God gave most of the book of Leviticus to Moses as he stood in the entry door of the tabernacle. There the LORD unfolded the sacrifices and the ceremonies, the rituals and the cleansings — all of which speak of the work of Christ on our behalf. They have to do with redemption, with handling the problem of evil in the individual heart. But when God speaks about government he speaks from Sinai. The Ten Commandments were given from Sinai and this revelation of Chapter 25 was given at the same time. Therefore, God is speaking as the King of the nations. And it was in that character that our Lord entered Jerusalem on Palm Sunday — the “triumphal entry.” He and his party took their way down the orchard-clad slopes of the Mount of Olives, across the Kidron Valley, and up into the city. He was riding on a donkey, and he came fulfilling the prediction of Zechariah the prophet:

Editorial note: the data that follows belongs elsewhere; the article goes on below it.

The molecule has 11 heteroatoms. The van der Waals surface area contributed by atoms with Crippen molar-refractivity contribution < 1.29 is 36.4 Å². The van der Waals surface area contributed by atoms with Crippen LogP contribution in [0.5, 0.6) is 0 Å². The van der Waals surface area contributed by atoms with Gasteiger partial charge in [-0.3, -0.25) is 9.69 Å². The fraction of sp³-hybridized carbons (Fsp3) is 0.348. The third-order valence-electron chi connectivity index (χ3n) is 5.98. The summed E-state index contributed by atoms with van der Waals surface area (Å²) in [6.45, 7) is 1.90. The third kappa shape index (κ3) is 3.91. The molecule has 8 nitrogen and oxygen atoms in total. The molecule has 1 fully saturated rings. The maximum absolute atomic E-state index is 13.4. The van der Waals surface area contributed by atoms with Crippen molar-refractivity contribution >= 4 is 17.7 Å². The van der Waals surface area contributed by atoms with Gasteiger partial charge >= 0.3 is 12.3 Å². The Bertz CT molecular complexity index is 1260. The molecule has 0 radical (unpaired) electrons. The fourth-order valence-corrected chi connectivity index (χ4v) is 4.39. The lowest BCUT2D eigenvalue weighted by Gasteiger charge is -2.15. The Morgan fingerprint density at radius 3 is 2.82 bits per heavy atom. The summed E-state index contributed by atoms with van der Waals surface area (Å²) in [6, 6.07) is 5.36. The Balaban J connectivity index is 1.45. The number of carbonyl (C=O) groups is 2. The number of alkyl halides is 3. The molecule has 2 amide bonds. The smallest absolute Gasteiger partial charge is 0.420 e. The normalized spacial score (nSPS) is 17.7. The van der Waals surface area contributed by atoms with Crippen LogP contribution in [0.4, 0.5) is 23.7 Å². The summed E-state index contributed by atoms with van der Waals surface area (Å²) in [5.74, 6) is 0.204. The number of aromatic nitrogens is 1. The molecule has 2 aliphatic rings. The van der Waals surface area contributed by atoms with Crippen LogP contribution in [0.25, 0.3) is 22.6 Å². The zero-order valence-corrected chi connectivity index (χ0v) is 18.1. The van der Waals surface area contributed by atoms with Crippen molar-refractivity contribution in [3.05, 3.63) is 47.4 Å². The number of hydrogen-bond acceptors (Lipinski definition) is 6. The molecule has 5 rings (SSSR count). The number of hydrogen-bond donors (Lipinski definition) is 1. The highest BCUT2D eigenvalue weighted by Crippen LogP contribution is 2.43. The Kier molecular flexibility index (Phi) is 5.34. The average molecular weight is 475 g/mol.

Rejoice greatly, O daughter of Zion!
Shout aloud, O daughter of Jerusalem!
Lo, your king comes to you;
triumphant and victorious is he,
humble and riding on an ass,
on a colt the foal of an ass. (Zechariah 9:9 RSV)
He had previously fulfilled the prophecy that a prophet greater than Moses was to come. All of his ministry up until then had been prophetic, piercing unto the heart of this nation, showing them what was needed, and turning them back to God. And in a few days he was to stand as the great high priest and offer himself as the Passover Lamb for the sins of the nation and of the world. So in our Lord’s ministry he fulfilled those three great, significant offices of Israel: prophet, priest, and king.